My dog and I approach the blue blaze right off mile marker 375 on the Blue Ridge Parkway.  We are headed up to Rattlesnake Lodge – a deserted vacation getaway in the 1920s and 30s.  Only stone foundations of cabins, fireplaces, and other buildings exist.  It is a popular spot of locals.  Before us is a wet slab of exposed mountain with a cascade of water splashing over eroded stones that are now round and smooth.  I say a small prayer for our well-being but also as a greeting to the ancient ones that inhabit every rock, plant, stream, and tree in this place.  I am entering their world, and I must respect their ways.  We begin our ascent and cross over a small part of the stream before stepping onto the worn path with exposed roots and small, loose stones.  I inhale the damp smell and settle into my body.  Many times I am overcome with tenderness and so much love.  Tears fill my eyes.  “Bring us your tears,” the ferns, stones, and stream whisper to me.  So, I cry in the middle of the forest on a worn path where oak trees act as citadels and twisted laurel branches arc over me and guide me to the white blaze called “Mountain to Sea” trail.  My dog leads.  She seems at home.  Her tail wags and her tongue hangs out.  She is smiling.

***

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A young, green, perfectly shaped acorn drops at my feet.  It is a gift from my friends the oaks.  I pick it up and put it in my pocket.  I swipe away sweat from my forehead and strip off my self-conscious thoughts.  I am becoming wild, and I am no longer ashamed to reclaim that part of me that we have all lost somewhere along the way.  At another stop, I find a stone in the shape of a tulip tree leaf.  It has flecks of mica in it.  I am prompted by some inner guidance to pick it up.  It is not for me to keep, but I do not know what I will do with it.  I place it inside my pocket next to my acorn.  My dog and I continue to ascend until the ground levels out and I see before me a pillar of stones that looks like a sacred altar.  It is one of the remnants of the old lodge, possibly a fireplace for I see the center has been charred.  Here I know that the stone is a symbol of my day of initiation.  I hold it to my chest, say a prayer of gratitude to this ancient land, and then place my stone on the charred altar.  The mica sparkles.  Three large daddy-long-legs creep out from the stones and walk towards me.  The biggest one is right in front of my face and he crawls over the edge of the stone and begins to bob up and down softly.  Maybe I have threatened their home and existence, but my heart knows why they are here:  they’re ambassadors for the ancient ones of this land.   I smile and blow them a kiss.  And a little one walks out from the shadows and joins in the dance.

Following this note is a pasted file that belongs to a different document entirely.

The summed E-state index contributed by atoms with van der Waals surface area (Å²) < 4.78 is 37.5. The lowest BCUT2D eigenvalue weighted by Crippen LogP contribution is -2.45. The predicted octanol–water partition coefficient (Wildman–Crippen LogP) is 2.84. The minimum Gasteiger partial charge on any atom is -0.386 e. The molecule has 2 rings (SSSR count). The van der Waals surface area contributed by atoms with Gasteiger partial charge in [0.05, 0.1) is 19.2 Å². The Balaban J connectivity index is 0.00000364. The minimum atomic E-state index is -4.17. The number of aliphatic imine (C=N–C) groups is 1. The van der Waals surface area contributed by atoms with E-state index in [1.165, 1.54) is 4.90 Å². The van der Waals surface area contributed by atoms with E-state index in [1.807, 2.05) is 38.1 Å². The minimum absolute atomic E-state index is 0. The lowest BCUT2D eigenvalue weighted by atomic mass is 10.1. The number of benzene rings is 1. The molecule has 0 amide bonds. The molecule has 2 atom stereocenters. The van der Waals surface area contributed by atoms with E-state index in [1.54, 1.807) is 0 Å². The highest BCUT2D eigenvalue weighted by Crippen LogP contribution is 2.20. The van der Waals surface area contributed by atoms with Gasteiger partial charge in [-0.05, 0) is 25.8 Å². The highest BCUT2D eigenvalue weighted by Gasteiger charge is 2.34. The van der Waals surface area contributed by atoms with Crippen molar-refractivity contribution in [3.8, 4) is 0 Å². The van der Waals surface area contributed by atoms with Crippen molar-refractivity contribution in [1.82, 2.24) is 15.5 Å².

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Walking southward, I spot a large fallen tree.  There is enough space to walk underneath it.  I see this as my opportunity to shed my old skin, my old patterns and habits, and step into my wild self.  I take a breath, duck my head, and pass underneath.  My dog follows me.  We behold in front of us a pool of stones and part of a stone wall covered in moss.  It is damp and cool in this space and smells earthy.  There looks to be a well where the water is coming from.  I take it all in.  I breathe deeply.  Once more tenderness overcomes me and I shed more tears.  “I am wild,” I say quietly.  Then I say it again.  Louder.  And louder after that.  I turn and face the entrance and I look at my dog and smile.  “We are wild!”  I yell, and I run underneath the fallen tree and out into the clearing, spinning around like the child I once was.

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***

On the descent down the third blaze, I am silent.  I stop and give my dog some water and drink a big gulp of it too.  My boots clump the trodden path and I fall into a rhythm.  A mantra begins forming in my head with each step:  “I am wild.  I am wild.  I am wild.”  I smile and my breath gets deeper.  “I am wild.  I am wild.  I am wild.”  My pace quickens.  “I am wild.  I am wild.  I am wild.”  The next thing I know, I am saying this out loud and moving quickly, as my dog enjoys the sudden burst of energy.  “I am wild!  I am wild!  I am wild!”  Finally, I see the creek bed at the entrance to the trails.  There is a ledge where the water streams over the black slab.  People have piled stones on top one another at the edge.  Another nature based altar, framed by laurels and rhododendrons.  My pack is heavy and my shorts are riding up my thighs.  Sweat has seeped into the folds of my tshirt.   I don’t look much different than when I started.  Yet, I am transformed.  I have come back to the beginning.  Back to where I belong.